Archive for June, 2012

In the allegory Dante’s Enferno, it was written, “Abandon all hope, ye who enter here,”  Dante Alighieri, (14th Century). He was talkin about Hell, and while it’s not in my nature to abandon hope, I know the hell of Death Valley. According to Wikipedia, it is the hottest place in the Americas, and one of the hottest places in the world.

I rode into the Harley Davidson dealership in Las Vegas, Nevada, picked up a pin, and less than 10 minutes later rolled west towards Pahrump, Nevada and on into Death Valley along NV 190.

Ridin Death Valley

The Valley of Death

The sun was dropping, and guessed we had another hour before it all went to black. This sunset was eerily spectacular with various shades of green, blue, yellow, and red constantly changing as the last rays of the sun punctured the clouds.  

A stock 96 inch HD motor will do one-hundred mph in 6th gear.  You can’t kill it. But the heat was killin me. I couldn’t breathe.  The winds hitting my face scorched my lungs.  The temperature gauge on the scooter was off the chart, reading more than 120 degrees. I had to get out of it.  I pulled over and slapped on my full face helmet, and recognised I was just about out of gas.

We were good for another 30 miles or so, and the helmet allowed me to breathe again but I was no longer sweating, and was getting dizzy.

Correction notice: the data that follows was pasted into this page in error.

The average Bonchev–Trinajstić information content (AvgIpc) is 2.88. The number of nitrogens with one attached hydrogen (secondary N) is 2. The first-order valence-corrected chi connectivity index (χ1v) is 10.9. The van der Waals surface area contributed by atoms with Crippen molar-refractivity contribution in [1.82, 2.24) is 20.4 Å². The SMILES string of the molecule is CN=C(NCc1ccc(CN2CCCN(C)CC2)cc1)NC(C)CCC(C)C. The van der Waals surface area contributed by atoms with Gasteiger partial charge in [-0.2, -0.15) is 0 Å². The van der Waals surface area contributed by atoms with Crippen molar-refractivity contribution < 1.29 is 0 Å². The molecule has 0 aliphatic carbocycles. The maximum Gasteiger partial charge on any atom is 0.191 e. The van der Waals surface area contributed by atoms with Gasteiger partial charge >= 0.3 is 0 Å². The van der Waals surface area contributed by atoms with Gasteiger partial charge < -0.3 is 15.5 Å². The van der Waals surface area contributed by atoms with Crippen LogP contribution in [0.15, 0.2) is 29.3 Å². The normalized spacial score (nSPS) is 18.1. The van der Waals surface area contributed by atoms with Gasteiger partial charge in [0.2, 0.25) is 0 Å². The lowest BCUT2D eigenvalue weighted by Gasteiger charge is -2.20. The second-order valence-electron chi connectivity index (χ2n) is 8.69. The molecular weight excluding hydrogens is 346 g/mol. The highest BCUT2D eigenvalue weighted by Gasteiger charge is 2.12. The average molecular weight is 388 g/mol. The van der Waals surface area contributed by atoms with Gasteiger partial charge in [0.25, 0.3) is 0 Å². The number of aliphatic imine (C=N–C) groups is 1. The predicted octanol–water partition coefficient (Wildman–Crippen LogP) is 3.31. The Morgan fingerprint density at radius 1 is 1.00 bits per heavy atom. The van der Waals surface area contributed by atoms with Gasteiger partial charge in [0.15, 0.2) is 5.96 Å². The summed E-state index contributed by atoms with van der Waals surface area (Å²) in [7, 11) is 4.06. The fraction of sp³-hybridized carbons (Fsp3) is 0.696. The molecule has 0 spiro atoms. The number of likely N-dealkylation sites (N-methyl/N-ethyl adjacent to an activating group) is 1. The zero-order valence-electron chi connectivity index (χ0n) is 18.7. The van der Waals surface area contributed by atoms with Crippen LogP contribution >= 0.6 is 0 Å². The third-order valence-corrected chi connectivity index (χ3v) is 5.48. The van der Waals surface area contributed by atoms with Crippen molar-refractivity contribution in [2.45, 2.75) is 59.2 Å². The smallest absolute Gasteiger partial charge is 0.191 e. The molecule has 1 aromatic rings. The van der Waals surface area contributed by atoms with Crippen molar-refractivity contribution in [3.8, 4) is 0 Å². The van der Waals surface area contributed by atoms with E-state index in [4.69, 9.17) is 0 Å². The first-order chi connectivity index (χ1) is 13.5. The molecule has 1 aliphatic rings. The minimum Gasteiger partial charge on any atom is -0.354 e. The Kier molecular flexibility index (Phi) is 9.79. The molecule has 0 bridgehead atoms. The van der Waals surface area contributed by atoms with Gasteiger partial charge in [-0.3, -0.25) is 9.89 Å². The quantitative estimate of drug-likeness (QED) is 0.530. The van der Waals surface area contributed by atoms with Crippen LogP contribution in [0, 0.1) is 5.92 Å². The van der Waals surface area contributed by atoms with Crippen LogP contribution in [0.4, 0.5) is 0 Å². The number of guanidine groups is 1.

There is one gas station, (it takes credit cards when closed),  along NV 190, and that’s it.  No MickeyD’s, no nothing.  Gas up before you hit the junction if you are heading into the park from the east. You will be focked if you run out of gas here.

I hit the petro bank in the dark. If I remember right, I paid $6 a gallon for premium.  I topped her off, checked the oil, ate an MRE, and decided to chase the lead rider out of the gas station. I reeled him in and we settled in at about ninety-five, riding side by side, while occasionally hitting 100 miles an hour along a road never ridden in the middle of the night.  



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Ten Minutes.

Had I arrived in Sturgis ten minutes earlier in August of last year we would have shook hands, honored one another, and maybe had a beer or two. We might have ridden together for a while; we might have come up with a solution for world peace, or more realistically, mapped a route to ride together in the future.  I don’t know.  He was on the ride of his dream, laying down rubber all the way from Florida.   He left me a note, apologising that we missed one another.

I could have met a brother from another mother, the proprietor of Mickey’s Bar in South Florida, the father of two children, a husband, and the brother to my best friend, Ann, had I just arrived 10 minutes earlier.  As it is, I will be meeting him for the first time in a hospital room almost one year later. Dave fell off his horse in January of this year and has yet to wake up.

Ten minutes can change a life.


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